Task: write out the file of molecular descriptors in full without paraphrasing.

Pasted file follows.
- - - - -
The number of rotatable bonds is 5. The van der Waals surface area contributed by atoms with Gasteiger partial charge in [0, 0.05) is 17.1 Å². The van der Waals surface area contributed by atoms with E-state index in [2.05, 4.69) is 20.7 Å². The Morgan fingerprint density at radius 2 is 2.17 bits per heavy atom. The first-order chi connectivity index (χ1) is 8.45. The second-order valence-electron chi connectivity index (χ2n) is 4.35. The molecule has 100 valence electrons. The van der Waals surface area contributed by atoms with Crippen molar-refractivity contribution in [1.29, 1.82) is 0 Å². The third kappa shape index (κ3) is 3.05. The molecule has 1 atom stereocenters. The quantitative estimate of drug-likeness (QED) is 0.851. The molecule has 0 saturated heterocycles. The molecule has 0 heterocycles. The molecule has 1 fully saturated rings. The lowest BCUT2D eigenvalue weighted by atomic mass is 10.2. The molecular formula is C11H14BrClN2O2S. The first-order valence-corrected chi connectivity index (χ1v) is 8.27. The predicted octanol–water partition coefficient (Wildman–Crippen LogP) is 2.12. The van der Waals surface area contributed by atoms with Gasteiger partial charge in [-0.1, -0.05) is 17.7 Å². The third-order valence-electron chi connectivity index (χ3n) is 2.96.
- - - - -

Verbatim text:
The number of rotatable bonds is 5. The van der Waals surface area contributed by atoms with Gasteiger partial charge in [0, 0.05) is 17.1 Å². The van der Waals surface area contributed by atoms with E-state index in [2.05, 4.69) is 20.7 Å². The Morgan fingerprint density at radius 2 is 2.17 bits per heavy atom. The first-order chi connectivity index (χ1) is 8.45. The second-order valence-electron chi connectivity index (χ2n) is 4.35. The molecule has 100 valence electrons. The van der Waals surface area contributed by atoms with Crippen molar-refractivity contribution in [1.29, 1.82) is 0 Å². The third kappa shape index (κ3) is 3.05. The molecule has 1 atom stereocenters. The quantitative estimate of drug-likeness (QED) is 0.851. The molecule has 0 saturated heterocycles. The molecule has 0 heterocycles. The molecule has 1 fully saturated rings. The lowest BCUT2D eigenvalue weighted by atomic mass is 10.2. The molecular formula is C11H14BrClN2O2S. The first-order valence-corrected chi connectivity index (χ1v) is 8.27. The predicted octanol–water partition coefficient (Wildman–Crippen LogP) is 2.12. The van der Waals surface area contributed by atoms with Gasteiger partial charge in [-0.1, -0.05) is 17.7 Å². The third-order valence-electron chi connectivity index (χ3n) is 2.96.